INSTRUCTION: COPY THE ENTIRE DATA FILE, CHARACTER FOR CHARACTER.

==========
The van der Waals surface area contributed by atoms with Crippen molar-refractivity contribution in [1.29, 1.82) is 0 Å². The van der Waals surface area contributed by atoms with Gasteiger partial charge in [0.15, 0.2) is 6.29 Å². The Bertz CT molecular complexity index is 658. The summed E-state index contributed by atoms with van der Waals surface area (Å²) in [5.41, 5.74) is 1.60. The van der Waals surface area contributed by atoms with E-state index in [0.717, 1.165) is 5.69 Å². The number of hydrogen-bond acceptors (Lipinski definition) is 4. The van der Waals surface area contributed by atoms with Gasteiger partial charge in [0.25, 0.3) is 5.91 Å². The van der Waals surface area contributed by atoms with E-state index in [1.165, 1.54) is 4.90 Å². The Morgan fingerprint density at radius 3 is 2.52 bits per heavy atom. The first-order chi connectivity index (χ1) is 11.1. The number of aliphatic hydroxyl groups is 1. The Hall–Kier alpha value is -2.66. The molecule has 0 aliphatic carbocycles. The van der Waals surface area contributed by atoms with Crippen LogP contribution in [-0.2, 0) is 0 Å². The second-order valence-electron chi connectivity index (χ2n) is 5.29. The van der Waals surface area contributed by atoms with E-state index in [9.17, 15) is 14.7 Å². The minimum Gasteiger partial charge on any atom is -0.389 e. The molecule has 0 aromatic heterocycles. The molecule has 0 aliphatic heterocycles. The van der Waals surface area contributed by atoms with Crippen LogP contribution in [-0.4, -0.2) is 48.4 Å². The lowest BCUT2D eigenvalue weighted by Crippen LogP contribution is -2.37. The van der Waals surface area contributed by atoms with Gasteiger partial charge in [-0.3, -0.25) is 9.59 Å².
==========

The van der Waals surface area contributed by atoms with Crippen molar-refractivity contribution in [1.29, 1.82) is 0 Å². The van der Waals surface area contributed by atoms with Gasteiger partial charge in [0.15, 0.2) is 6.29 Å². The Bertz CT molecular complexity index is 658. The summed E-state index contributed by atoms with van der Waals surface area (Å²) in [5.41, 5.74) is 1.60. The van der Waals surface area contributed by atoms with E-state index in [0.717, 1.165) is 5.69 Å². The number of hydrogen-bond acceptors (Lipinski definition) is 4. The van der Waals surface area contributed by atoms with Gasteiger partial charge in [0.25, 0.3) is 5.91 Å². The van der Waals surface area contributed by atoms with E-state index in [1.165, 1.54) is 4.90 Å². The Morgan fingerprint density at radius 3 is 2.52 bits per heavy atom. The first-order chi connectivity index (χ1) is 11.1. The number of aliphatic hydroxyl groups is 1. The Hall–Kier alpha value is -2.66. The molecule has 0 aliphatic carbocycles. The van der Waals surface area contributed by atoms with Crippen LogP contribution in [-0.2, 0) is 0 Å². The second-order valence-electron chi connectivity index (χ2n) is 5.29. The van der Waals surface area contributed by atoms with E-state index in [9.17, 15) is 14.7 Å². The minimum Gasteiger partial charge on any atom is -0.389 e. The molecule has 0 aromatic heterocycles. The molecule has 0 aliphatic heterocycles. The van der Waals surface area contributed by atoms with Crippen LogP contribution in [-0.4, -0.2) is 48.4 Å². The lowest BCUT2D eigenvalue weighted by Crippen LogP contribution is -2.37. The van der Waals surface area contributed by atoms with Gasteiger partial charge in [-0.3, -0.25) is 9.59 Å².